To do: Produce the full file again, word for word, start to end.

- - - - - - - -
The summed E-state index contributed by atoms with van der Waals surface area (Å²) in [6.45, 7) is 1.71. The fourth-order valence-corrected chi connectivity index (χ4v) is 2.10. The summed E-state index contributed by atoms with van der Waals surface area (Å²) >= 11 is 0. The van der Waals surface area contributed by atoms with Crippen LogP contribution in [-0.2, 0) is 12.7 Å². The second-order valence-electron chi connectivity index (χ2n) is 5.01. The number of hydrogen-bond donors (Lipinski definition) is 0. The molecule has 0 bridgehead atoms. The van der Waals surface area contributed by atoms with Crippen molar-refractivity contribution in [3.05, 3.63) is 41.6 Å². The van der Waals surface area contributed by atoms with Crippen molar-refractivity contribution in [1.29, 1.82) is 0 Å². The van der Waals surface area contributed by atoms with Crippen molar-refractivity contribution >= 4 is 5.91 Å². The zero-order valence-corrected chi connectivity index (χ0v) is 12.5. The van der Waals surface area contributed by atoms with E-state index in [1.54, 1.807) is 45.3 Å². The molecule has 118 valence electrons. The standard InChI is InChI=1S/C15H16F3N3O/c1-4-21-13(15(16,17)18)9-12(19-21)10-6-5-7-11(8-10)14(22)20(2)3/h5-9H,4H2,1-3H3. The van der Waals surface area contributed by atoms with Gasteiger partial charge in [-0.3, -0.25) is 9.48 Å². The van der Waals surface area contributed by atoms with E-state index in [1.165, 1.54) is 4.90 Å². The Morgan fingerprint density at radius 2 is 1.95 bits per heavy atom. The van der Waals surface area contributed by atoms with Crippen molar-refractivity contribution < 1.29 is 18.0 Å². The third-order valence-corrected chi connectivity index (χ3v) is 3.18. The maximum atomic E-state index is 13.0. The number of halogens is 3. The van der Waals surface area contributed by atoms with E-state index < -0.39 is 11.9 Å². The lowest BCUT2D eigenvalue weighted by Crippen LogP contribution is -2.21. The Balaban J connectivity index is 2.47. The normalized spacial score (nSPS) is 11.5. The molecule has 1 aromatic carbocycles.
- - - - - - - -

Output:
The summed E-state index contributed by atoms with van der Waals surface area (Å²) in [6.45, 7) is 1.71. The fourth-order valence-corrected chi connectivity index (χ4v) is 2.10. The summed E-state index contributed by atoms with van der Waals surface area (Å²) >= 11 is 0. The van der Waals surface area contributed by atoms with Crippen LogP contribution in [-0.2, 0) is 12.7 Å². The second-order valence-electron chi connectivity index (χ2n) is 5.01. The number of hydrogen-bond donors (Lipinski definition) is 0. The molecule has 0 bridgehead atoms. The van der Waals surface area contributed by atoms with Crippen molar-refractivity contribution in [3.05, 3.63) is 41.6 Å². The van der Waals surface area contributed by atoms with Crippen molar-refractivity contribution in [1.29, 1.82) is 0 Å². The van der Waals surface area contributed by atoms with Crippen molar-refractivity contribution >= 4 is 5.91 Å². The zero-order valence-corrected chi connectivity index (χ0v) is 12.5. The van der Waals surface area contributed by atoms with E-state index in [1.54, 1.807) is 45.3 Å². The molecule has 118 valence electrons. The standard InChI is InChI=1S/C15H16F3N3O/c1-4-21-13(15(16,17)18)9-12(19-21)10-6-5-7-11(8-10)14(22)20(2)3/h5-9H,4H2,1-3H3. The van der Waals surface area contributed by atoms with Gasteiger partial charge in [-0.3, -0.25) is 9.48 Å². The van der Waals surface area contributed by atoms with E-state index in [1.165, 1.54) is 4.90 Å². The Morgan fingerprint density at radius 2 is 1.95 bits per heavy atom. The van der Waals surface area contributed by atoms with Crippen molar-refractivity contribution < 1.29 is 18.0 Å². The third-order valence-corrected chi connectivity index (χ3v) is 3.18. The maximum atomic E-state index is 13.0. The number of halogens is 3. The van der Waals surface area contributed by atoms with E-state index < -0.39 is 11.9 Å². The lowest BCUT2D eigenvalue weighted by Crippen LogP contribution is -2.21. The Balaban J connectivity index is 2.47. The normalized spacial score (nSPS) is 11.5. The molecule has 1 aromatic carbocycles.